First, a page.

This chord diagram is featured in another question asking for its name. Source: Deloitte report, page 10.

I've been staring at it for several minutes and still can't figure it out. It's presumably about customer flow between brands over time. I think each chord represents some net customer change between two companies and that the color indicates the winner. But the text says Apple lost customers to Samsung and their shared chord is Apple's color.

More mysterious, how should the chord thickness be interpreted? The thickness varies at each end. In other chord diagrams I've seen the thickness is the same at both ends, so maybe this is a variation from the norm.

For example, there is a 1%-wide chord in Nokia that goes to an 8%-wide chord in Samsung. What does that mean? My best guess is that there are two different scales at play, a before and an after since I think this chart is representing change over some period of time. But it's still hard to make sense of it.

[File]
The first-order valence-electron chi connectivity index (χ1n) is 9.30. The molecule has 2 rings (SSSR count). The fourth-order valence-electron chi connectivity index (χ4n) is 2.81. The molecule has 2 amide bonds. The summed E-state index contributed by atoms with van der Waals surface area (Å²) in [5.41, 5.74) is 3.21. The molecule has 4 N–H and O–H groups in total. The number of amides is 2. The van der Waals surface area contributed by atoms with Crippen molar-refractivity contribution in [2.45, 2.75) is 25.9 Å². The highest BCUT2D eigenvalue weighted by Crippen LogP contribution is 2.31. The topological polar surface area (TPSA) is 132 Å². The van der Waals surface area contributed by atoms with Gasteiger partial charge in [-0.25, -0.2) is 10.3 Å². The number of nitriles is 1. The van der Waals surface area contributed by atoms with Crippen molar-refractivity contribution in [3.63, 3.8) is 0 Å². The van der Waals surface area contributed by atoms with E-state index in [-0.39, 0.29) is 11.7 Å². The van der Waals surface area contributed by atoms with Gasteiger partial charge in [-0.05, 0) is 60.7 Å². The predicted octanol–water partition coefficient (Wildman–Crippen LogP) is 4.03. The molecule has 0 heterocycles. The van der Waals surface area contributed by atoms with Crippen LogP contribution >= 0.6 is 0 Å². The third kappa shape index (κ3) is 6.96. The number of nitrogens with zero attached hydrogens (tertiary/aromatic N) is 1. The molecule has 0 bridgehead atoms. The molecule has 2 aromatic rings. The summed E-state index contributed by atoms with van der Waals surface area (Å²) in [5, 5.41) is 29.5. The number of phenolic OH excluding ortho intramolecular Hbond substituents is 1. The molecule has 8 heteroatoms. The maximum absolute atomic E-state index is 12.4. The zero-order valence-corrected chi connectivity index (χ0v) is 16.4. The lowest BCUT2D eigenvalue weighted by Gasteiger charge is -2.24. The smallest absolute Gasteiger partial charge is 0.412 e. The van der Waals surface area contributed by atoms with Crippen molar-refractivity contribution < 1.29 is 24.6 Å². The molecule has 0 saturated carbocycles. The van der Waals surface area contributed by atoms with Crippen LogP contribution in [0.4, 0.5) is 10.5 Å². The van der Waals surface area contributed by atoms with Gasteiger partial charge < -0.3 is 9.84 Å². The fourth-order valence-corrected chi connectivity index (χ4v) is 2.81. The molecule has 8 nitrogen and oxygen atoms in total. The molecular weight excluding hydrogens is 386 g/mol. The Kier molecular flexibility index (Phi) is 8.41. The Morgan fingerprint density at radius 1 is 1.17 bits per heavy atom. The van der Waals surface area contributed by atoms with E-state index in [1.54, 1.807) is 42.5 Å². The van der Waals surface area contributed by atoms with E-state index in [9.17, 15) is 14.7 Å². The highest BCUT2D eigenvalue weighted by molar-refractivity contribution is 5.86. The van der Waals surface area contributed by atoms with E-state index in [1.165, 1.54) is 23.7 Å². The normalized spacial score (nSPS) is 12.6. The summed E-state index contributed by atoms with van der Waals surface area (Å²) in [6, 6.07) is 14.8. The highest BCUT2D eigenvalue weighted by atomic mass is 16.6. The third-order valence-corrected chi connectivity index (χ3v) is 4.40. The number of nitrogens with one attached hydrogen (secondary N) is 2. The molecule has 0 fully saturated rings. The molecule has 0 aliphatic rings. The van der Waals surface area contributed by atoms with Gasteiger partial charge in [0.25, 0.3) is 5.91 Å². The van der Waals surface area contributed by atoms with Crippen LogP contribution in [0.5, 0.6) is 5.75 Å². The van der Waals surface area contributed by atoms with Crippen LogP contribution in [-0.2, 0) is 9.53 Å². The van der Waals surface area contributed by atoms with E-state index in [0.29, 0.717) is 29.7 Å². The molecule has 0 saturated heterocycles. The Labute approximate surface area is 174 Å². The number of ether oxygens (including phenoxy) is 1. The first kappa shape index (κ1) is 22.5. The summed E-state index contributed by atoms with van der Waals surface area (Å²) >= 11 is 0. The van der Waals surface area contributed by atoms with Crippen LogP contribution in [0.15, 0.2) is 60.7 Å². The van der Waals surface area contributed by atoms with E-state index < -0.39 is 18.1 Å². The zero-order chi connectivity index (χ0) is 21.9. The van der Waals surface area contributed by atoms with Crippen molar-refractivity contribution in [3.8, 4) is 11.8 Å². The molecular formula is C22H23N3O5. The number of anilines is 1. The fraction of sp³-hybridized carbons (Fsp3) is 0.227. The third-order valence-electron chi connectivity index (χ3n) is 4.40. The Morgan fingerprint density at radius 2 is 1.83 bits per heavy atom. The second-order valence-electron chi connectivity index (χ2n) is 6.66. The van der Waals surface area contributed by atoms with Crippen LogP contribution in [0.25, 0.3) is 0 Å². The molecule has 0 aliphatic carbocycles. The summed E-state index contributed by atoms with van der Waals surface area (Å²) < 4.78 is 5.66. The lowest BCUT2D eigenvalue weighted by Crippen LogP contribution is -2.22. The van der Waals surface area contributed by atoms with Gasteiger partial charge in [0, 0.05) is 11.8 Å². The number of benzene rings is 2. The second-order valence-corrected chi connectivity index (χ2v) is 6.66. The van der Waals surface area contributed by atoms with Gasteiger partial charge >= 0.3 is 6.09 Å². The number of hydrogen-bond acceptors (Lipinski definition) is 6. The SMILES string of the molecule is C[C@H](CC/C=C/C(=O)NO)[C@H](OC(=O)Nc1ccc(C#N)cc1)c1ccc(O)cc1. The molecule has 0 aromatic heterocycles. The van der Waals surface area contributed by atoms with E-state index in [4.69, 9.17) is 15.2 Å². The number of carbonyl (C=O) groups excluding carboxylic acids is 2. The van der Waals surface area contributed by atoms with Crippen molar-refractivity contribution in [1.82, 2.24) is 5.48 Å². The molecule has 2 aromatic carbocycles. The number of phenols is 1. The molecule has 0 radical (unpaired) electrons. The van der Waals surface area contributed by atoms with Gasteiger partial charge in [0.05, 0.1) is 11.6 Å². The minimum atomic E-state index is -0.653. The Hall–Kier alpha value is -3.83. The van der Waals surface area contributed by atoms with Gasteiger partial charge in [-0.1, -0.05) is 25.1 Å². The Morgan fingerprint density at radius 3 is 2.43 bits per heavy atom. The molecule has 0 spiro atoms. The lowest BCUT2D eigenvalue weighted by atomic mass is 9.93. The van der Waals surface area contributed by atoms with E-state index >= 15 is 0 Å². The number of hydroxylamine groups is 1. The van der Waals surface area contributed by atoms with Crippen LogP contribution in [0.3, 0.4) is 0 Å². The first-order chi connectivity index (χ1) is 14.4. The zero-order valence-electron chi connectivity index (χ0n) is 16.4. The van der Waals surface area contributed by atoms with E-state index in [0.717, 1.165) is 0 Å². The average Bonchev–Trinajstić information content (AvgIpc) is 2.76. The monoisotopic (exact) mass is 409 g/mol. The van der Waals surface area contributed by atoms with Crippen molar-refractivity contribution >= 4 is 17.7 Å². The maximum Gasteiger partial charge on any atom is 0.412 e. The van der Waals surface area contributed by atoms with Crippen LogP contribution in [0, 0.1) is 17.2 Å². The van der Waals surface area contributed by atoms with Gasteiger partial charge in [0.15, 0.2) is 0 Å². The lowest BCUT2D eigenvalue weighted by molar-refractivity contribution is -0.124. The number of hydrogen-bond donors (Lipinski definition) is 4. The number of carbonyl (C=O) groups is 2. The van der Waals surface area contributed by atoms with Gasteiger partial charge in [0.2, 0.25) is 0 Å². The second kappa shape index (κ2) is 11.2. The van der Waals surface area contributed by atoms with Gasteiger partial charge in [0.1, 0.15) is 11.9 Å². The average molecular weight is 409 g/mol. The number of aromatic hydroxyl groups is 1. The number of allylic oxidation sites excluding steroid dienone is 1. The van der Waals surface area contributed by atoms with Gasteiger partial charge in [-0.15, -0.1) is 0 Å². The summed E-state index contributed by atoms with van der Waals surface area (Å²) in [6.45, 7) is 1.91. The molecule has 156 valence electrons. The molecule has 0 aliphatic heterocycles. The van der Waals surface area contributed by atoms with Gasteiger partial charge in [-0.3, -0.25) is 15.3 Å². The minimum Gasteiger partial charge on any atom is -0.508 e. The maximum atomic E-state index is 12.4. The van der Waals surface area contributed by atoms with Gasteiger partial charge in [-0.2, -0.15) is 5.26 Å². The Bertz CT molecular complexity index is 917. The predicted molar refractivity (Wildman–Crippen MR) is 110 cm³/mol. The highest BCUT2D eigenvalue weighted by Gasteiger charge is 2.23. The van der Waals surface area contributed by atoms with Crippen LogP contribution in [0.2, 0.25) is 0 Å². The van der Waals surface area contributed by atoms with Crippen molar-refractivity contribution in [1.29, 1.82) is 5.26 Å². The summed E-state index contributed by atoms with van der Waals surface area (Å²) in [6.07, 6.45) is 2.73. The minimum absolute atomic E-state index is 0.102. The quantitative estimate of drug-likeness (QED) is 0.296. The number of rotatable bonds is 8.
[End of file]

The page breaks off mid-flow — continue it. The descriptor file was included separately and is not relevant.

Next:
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1 Answer 1


A contact at Deloitte pointed me to an excellent narration of the graphic from author Nadieh Bremer.

Each chord from A to B represents customers that switched from A to B or from B to A. The chord thickness at each end represents the number switching to that brand. The color matches the brand with a net gain.

The statement "Apple is losing few users, except to Samsung" makes sense now. All of the Apple to X chords are very skinny on the X side, except for X=Samsung.

The 1%-wide chord in Nokia that goes to an 8%-wide chord in Samsung means that 1% of the respondents more from Samsung to Nokia and 8% moved from Nokia to Samsung.


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